One of only 12 African-Americans in a high school of 200 students, he excelled academically and athletically, and came to realize that his talents would give him a certain acceptance in the white world - but not full acceptance.
At 17, he won a four-year scholarship to Rutgers University in a statewide competition, and became only the third African-American to enroll there. Very big by the standards of that time - 6-2, 190 - he managed to survive the trials of proving himself on the football field, and became the star of the Rutgers squad.
He was only the second African-America in football history to make All-America (he made it twice, in 1917 and 1918). Walter Camp of Yale, who selected the All-America teams then, called Robeson "a veritable superman."
Although he earned the respect of his teammates and most opponents, his football career was not without racial incident. Caving in to pressure from school administrators, Rutgers Coach G. Foster Sanford regretfully held Robeson out of the contest his sophomore year when Washington and Lee refused to play against a black man. Given a second chance when West Virginia later made a similar demand, Sanford this time stood by his star and refused to bench him. The game went on as scheduled.
However great Paul Robeson was as a football player and an all-round athlete (overall, he won 15 letters in four different sports), he was much more than that.
He also won his college's oratory prize all four years (his father died in May of his junior year, but not before getting Paul to promise to compete in the upcoming oratorical competition). He was named to Phi Beta Kappa (the nation's most prestigious academic honor society) as a junior, and as a senior, he was one of only four men chosen for admission to the Cap and Skull Honor Society, for best representing the ideals of Rutgers.
He was class valedictorian, and delivered the commencement address, urging those in attendance to strive for a government in which "character shall be the standard of excellence," and "black and white shall clasp friendly hands in the consciousness of the fact that we are brethren and that God is the father of us all."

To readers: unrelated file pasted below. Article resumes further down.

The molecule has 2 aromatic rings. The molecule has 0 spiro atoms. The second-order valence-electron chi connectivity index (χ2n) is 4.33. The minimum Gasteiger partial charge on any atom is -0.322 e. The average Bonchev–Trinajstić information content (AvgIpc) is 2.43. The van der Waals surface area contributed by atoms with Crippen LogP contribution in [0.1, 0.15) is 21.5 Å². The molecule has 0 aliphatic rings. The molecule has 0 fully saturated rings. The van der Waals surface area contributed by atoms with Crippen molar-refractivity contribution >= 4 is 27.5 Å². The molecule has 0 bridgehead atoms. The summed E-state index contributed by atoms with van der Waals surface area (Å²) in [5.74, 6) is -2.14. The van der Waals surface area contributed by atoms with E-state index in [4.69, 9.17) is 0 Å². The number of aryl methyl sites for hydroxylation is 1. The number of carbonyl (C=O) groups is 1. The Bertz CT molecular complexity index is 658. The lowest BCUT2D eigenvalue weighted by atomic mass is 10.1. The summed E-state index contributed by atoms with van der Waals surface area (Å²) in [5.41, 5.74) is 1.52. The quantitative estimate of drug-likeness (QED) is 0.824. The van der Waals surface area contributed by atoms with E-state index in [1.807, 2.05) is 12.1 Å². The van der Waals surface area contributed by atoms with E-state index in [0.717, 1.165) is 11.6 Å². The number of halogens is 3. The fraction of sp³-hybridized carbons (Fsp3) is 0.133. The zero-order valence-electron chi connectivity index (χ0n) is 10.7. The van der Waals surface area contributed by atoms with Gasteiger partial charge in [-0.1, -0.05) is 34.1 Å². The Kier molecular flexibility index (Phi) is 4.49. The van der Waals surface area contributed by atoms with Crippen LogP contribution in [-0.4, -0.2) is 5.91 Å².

Following graduation, he studied law at Columbia, paying his tuition by playing professional football and helping to coach at his alma mater. While hospitalized with a football injury, he met Essie Goode, the woman who would become his wife. At her urging, he appeared in a musical at the Harlem YMCA.
Upon graduation from law school he accepted an offer from a wealthy, influential Rutgers alumnus to join his New York law firm, as its first African-American lawyer. But his legal career did not last long: when a white secretary refused to take dictation from him. He resigned, and never practiced law again.
Meantime, his show business career had moved beyond the Harlem YMCA, and he became a sensation singing "Ole Man River" in Jerome Kern's musical "Show Boat." His portrayal of Othello, Shakespeare's dark-skinned general who is married to a white woman and tormented by his suspicion that she is unfaithful to him, was so powerful and defining that no man has ever been able to play the role since without being compared (unfavorably) to him.
But for all his success, controversy began to dog him, sometimes owing to his being a black man playing the lead opposite white women, sometimes to his outspokenness on the subject of America's racial inequality, and later to his expressed belief that people - certainly people of other races - lived better in the Soviet Union than in the United States.
In New York, when he starred in Eugene O'Neill's All God's Chillun Got Wings, in which white actress Mary Blair played Robeson's wife, there were threats of riots and bombing.
But in London, at the opening night of The Emperor Jones, Robeson was called back for 12 ovations. Essie would write that in London, unlike New York, they could, "as respectable human beings, dine at any public place" - quite a contrast to concert tours in the United States, when he would frequently be denied hotel accomodations.
Once, in the middle of a concert in Kansas City, Robeson stopped, remarked on the racial segregation of the audience, and announced that he was continuing under protest. Hundreds of white listeners got up and walked out, upset at being lectured to by this black man.
In 1943, Robeson appealed to baseball commissioner Kenesaw Mountain Landis to lift the major leagues' ban against black players.